Elizabeth Barrett Browning

(6 March 1806 – 29 June 1861 / Durham / England)

Elizabeth Barrett Browning Poems

201. Sonnet 38 - First Time He Kissed Me, He But Only Kissed 1/13/2003
202. Sonnet 29 - I Think Of Thee!&Mdash;My Thoughts Do Twine And Bud 1/13/2003
203. I 5/12/2001
204. De Profundis 12/31/2002
205. Discontent 5/12/2001
206. The Runaway Slave At Pilgrim's Point 12/31/2002
207. From ‘the Soul’s Travelling’ 1/1/2004
208. Sonnet 10 - Yet, Love, Mere Love, Is Beautiful Indeed 1/13/2003
209. Patience Taught By Nature 5/12/2001
210. Mother And Poet 1/1/2004
211. Cheerfulness Taught By Reason 5/12/2001
212. A Year's Spinning 1/13/2003
213. Grief 5/12/2001
214. Chorus Of Eden Spirits 1/1/2004
215. Pain In Pleasure 5/12/2001
216. Consolation 12/31/2002
217. An Apprehension 5/12/2001
218. A Musical Instrument 5/12/2001
219. The Best Thing In The World 12/31/2002
220. A Thought For A Lonely Death-Bed 5/12/2001
221. Aurora Leigh (Excerpts) 1/1/2004
222. My Heart And I 1/1/2004
223. Adequacy 5/12/2001
224. A Sea-Side Walk 5/12/2001
225. Human Life’s Mystery 1/1/2004
226. Change Upon Change 5/12/2001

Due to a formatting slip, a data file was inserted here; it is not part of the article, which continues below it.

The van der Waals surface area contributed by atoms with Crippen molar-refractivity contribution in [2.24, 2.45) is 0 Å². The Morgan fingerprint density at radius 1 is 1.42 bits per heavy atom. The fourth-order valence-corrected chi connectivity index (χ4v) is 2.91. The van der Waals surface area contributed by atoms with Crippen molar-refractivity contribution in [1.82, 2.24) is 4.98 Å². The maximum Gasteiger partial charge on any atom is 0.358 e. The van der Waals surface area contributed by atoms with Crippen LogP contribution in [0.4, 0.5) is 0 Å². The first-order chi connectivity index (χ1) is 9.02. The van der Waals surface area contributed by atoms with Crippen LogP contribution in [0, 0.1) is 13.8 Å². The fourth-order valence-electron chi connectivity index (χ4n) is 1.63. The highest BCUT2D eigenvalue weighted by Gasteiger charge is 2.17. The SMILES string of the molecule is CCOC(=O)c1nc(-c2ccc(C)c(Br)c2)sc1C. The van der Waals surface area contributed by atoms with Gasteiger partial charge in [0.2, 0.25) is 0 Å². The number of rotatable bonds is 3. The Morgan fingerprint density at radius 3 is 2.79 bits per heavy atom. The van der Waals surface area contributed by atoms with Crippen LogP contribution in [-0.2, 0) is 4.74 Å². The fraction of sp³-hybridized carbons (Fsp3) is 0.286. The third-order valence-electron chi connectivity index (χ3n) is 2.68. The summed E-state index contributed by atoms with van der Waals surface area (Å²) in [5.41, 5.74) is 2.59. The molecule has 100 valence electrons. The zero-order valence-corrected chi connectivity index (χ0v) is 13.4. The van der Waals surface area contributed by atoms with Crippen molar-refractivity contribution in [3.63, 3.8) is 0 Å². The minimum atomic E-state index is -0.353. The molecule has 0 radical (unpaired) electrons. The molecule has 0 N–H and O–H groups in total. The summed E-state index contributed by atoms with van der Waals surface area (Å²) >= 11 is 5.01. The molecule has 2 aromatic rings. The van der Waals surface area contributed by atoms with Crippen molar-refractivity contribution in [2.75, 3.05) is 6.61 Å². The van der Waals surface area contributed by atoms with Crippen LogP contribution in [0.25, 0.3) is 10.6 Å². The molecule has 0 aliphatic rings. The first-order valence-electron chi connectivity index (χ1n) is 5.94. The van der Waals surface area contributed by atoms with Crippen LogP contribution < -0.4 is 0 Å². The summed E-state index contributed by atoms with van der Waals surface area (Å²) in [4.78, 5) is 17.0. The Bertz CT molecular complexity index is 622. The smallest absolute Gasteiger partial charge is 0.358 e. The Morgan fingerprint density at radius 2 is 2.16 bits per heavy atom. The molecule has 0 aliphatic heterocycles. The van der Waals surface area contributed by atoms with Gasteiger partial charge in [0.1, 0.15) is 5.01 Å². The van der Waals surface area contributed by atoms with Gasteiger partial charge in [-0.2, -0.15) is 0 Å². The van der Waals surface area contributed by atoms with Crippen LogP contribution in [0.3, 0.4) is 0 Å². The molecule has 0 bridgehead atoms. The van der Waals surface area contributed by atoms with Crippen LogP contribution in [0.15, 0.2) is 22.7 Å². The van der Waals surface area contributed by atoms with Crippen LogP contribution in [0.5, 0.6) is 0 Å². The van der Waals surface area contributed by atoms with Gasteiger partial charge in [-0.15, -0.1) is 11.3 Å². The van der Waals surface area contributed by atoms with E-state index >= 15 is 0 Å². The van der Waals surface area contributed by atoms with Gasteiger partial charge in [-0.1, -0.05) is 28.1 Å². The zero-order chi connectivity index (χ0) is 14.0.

227. A Child Asleep 5/12/2001
228. A Woman's Shortcomings 1/3/2003
229. A Man's Requirements 12/31/2002
230. The Cry Of The Children 12/31/2002
231. A Curse For A Nation 5/12/2001
232. A Dead Rose 5/12/2001
233. Comfort 5/12/2001
234. Sonnet 43 - How Do I Love Thee? Let Me Count The Ways 1/13/2003
235. Sonnet 14 - If Thou Must Love Me, Let It Be For Nought 1/13/2003
236. How Do I Love Thee? 5/12/2001
Best Poem of Elizabeth Barrett Browning

How Do I Love Thee?

How do I love thee? Let me count the ways.
I love thee to the depth and breadth and height
My soul can reach, when feeling out of sight
For the ends of Being and ideal Grace.
I love thee to the level of every day's
Most quiet need, by sun and candlelight.
I love thee freely, as men strive for Right;
I love thee purely, as they turn from Praise.
I love with a passion put to use
In my old griefs, and with my childhood's faith.
I love thee with a love I seemed to lose
With my lost saints, -- I love thee with the breath,
Smiles, tears, of all my ...

Read the full of How Do I Love Thee?


The first time that the sun rose on thine oath
To love me, I looked forward to the moon
To slacken all those bonds which seemed too soon
And quickly tied to make a lasting troth.
Quick-loving hearts, I thought, may quickly loathe;
And, looking on myself, I seemed not one
For such man's love !--more like an out-of-tune
Worn viol, a good singer would be wroth
To spoil his song with, and which, snatched in haste,

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